This may seem like a small gesture, but I view this as an example and reminder for all of us to reuse, reduce and recycle. It is never too early to teach children about our responsibility to respect and care for our environment, whether it be by planting a tree, picking up litter or composting kitchen waste — for they are the future stewards of our planet.



The Naturally Rooted LLC Facebook page has launched! We are posting grants, upcoming conferences,ideas,resources,inspiration...all things related to connecting children to nature.

Monday, January 25, 2016


I look forward to the start of the new year— it's a time for reflection, new beginnings and possibilities. It's also a time to create new goals. In 2015 my goals were to:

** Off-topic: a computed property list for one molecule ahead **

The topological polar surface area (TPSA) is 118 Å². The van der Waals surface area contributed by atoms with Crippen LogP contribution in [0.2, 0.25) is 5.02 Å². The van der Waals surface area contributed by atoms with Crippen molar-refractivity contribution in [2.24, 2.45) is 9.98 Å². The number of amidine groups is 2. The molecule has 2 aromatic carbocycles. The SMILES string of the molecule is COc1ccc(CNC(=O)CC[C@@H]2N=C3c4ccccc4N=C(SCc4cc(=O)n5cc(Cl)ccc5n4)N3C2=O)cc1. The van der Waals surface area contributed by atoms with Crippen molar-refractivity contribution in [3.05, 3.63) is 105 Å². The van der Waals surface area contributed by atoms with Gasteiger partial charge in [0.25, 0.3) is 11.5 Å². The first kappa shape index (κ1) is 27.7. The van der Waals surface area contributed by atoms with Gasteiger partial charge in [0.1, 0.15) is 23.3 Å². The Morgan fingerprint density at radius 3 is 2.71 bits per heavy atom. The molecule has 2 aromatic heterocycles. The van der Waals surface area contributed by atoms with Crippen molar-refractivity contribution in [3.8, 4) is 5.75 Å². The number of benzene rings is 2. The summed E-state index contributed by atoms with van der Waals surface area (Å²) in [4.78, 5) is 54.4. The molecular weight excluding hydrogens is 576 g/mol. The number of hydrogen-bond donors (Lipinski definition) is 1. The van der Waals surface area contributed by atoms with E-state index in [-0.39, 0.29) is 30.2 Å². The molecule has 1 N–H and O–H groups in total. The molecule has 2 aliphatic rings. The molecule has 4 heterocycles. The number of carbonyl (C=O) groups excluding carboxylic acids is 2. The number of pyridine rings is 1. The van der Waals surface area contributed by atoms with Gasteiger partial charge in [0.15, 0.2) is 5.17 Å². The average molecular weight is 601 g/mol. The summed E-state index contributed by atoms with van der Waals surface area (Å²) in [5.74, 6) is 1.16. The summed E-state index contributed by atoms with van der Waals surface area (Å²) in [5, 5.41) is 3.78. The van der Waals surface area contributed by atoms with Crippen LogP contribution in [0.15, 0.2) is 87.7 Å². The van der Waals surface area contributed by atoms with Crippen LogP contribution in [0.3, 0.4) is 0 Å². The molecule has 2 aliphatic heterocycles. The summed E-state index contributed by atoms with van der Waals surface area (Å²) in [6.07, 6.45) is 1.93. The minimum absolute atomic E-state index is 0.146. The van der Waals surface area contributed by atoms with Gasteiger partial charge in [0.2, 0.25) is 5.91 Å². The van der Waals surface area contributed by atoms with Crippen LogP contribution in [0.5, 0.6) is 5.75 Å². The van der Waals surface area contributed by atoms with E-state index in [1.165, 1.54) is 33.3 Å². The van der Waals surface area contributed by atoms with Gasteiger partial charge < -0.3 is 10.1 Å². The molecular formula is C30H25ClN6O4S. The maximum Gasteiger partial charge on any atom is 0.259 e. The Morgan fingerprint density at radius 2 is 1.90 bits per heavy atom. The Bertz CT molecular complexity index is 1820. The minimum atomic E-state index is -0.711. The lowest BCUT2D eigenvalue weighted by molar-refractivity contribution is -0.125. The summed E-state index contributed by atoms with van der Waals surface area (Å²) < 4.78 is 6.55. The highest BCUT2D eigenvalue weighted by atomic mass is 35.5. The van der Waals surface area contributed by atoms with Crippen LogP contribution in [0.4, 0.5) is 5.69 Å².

·         Finish hiking the forty-eight 4,000’ mountains in New Hampshire
·         Start Children & Nature blog and write a post at least once a month

I am proud to announce I was able to check them both off!

It’s a toss-up as to which was my most challenging and greatest achievement, but I will never forget one moment of the glorious fall day that I hiked my final 4,000’ mountain, Mt. Tom, with a group of 19 friends and family. Some had never hiked a 4,000’ mountain and everyone who joined me through out the years on this quest was present with only two missing. The youngest hiker was 7 years old and the oldest 68. The day could not have been better!

Everything accomplished or experienced beyond those achievements was a bonus.It was a memorable year, both personally and professionally. 

So, with that in mind, I have set some goals for 2016, that focus on my love of family, nature, and my work connecting children to nature: